Warmer and drier conditions into early November favor harvest activities
The final full week of October, week-ending Oct. 29, began with very warm, almost summer-like temperatures across portions of the Corn Belt, but temperatures cooled down in the second half of the week. Rain, some of it heavy, fell in the southern Plains and up into southern Missouri with nearly an inch of rain, even up into Des Moines, Iowa. The rain helped improve drought conditions from eastern Oklahoma and northwest Arkansas to western Missouri. However, a large portion of the Mississippi and Ohio River Valleys saw drought severity increase, according to the United States Drought Monitor as of Oct. 25.
Temperatures for October 2022 as a whole in the Corn Belt trended closer to normal. Below average temperatures were more common in the eastern Corn Belt, while above average temperatures were more common in the western Corn Belt. Widespread freezing temperatures in the third week of October, week-ending Oct. 22, gave way to near summer-like warmth late that week.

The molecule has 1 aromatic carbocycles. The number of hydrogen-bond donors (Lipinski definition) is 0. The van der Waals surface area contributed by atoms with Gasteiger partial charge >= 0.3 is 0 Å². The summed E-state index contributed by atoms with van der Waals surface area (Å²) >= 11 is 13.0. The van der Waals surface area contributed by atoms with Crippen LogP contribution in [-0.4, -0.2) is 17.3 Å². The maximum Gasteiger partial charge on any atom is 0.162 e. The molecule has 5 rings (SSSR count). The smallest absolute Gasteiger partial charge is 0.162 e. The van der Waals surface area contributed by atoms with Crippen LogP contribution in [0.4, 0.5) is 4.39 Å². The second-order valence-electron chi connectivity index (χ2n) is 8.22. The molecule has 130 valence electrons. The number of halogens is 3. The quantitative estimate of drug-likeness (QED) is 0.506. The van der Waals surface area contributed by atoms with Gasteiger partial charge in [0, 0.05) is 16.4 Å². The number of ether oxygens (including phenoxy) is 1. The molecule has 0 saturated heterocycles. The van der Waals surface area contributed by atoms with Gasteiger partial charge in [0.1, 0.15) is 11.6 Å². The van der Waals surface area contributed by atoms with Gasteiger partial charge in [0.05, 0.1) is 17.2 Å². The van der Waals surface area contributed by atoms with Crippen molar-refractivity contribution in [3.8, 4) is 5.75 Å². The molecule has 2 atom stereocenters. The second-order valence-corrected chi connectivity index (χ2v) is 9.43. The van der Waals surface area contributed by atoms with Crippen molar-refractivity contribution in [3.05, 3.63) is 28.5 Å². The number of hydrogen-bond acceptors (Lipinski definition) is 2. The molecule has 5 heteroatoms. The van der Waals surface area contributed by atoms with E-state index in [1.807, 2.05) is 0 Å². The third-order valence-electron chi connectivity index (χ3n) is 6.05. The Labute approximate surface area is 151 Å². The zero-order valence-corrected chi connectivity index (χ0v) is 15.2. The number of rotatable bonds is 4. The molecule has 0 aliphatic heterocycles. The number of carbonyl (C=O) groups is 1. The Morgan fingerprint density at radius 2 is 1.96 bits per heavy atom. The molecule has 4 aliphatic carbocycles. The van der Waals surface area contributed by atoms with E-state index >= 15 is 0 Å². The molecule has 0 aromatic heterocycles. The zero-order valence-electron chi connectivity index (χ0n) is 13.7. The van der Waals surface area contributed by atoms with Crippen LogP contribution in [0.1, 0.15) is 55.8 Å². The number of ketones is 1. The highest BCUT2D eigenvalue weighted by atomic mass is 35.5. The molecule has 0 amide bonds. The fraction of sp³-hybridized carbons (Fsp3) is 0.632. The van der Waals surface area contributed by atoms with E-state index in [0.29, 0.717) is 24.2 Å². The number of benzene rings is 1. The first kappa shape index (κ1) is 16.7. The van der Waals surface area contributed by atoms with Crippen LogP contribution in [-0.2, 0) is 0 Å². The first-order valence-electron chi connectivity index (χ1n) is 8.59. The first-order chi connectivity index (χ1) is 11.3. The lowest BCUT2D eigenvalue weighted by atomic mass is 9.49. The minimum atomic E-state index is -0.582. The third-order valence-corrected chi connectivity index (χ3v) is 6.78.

According to data from WeatherTrends360 this was the 3rd driest October in over 30 years for the Corn Belt as a whole. The dry conditions were favorable for fieldwork and harvest. However, as the winter season quickly approaches, the current state of drought is an indication of where we’ll start the 2023 planting season in terms of soil moisture and drought conditions.
In the short term, November 2022 will begin with warmer, abnormally dry weather in the Corn Belt. Much of the region will be between storm systems in the week-ending Nov. 5, which will keep a large portion of the area drier than normal. A cold front moving through late in the week will be the focus for showers and possible thunderstorms. Colder weather is expected in the northern Plains and upper Midwest by late in the week.
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